I blog, tweet, share, post, connect, friend, update, and everything else related to social media, so my occasional rant about how technology may be destroying the world comes with zero credibility. If we’re all going down, at least I am on the train with everyone. It is bad enough that for many of us “work” and “email” are now interchangeable concepts, but my greater concern is that “social media” and “life” might follow suit.
I immediately understood Facebook. And LinkedIn. And blogging (via my friend, John Dobbs). And, with a little effort, Twitter. But Instagram confounded me. I found it Instaweird. But like a sheep with a Smartphone, I signed up, and now, surprisingly, think Instagram might represent hope for the future—simply because it is all about pictures.
My interest in photography came late because, well, we were poor, and listen closely boys and girls, it used to cost actual money both to purchase film AND develop the pictures. When digital cameras arrived on the scene, I joined the revolution. After splurging on a clunky camera, sets of rechargeable batteries, and a bag large enough to carry small pets, I was free to take as many pictures as I wanted without the worry of paying for multiple reminders of my terrible skills.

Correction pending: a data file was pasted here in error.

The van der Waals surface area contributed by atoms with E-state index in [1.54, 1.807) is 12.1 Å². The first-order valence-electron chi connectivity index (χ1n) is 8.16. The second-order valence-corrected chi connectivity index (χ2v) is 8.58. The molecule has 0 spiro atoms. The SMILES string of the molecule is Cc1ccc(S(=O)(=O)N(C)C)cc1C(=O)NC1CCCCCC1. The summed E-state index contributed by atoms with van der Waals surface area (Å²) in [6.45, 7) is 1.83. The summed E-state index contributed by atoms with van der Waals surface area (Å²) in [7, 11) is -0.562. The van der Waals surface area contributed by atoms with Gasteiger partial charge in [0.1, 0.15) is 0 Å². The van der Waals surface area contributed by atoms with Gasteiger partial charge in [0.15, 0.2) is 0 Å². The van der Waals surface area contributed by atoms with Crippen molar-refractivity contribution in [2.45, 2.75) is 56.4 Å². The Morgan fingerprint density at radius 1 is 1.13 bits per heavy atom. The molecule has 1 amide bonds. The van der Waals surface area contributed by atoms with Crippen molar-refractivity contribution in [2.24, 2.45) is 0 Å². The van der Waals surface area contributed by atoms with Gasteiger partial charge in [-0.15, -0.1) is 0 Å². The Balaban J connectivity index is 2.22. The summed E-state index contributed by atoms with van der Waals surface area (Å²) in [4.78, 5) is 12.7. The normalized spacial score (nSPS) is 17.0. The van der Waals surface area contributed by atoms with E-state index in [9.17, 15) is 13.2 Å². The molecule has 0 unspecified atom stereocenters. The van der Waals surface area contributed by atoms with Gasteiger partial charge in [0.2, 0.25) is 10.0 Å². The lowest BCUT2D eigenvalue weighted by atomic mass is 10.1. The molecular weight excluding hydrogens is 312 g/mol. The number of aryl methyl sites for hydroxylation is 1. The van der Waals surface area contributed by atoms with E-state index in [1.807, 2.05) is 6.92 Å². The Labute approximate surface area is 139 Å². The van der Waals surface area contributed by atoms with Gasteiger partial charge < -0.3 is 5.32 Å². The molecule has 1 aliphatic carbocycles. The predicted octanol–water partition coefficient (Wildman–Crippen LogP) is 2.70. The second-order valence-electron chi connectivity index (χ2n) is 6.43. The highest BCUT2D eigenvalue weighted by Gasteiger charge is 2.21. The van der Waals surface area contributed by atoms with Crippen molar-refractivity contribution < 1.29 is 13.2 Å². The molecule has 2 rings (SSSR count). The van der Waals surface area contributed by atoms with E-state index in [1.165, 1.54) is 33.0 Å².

In that glorious freedom, I started venturing to new places—just to take pictures. There was no rule that said I couldn’t enjoy nature or a park or festival or sunrise without a camera, but there was something about capturing a place or moment in a photograph that led me out into the world on adventures that simply wouldn’t have happened otherwise.
This is why I have Instahope.
At least, given the terrible development of living our lives heads down staring at a screen, Instagram encourages us to venture into the world to see what there is to see. Sure, after we take a picture, we stare at that silly screen to fret over filters and tags and the like, but at least we are there, occasionally looking up. And that is something.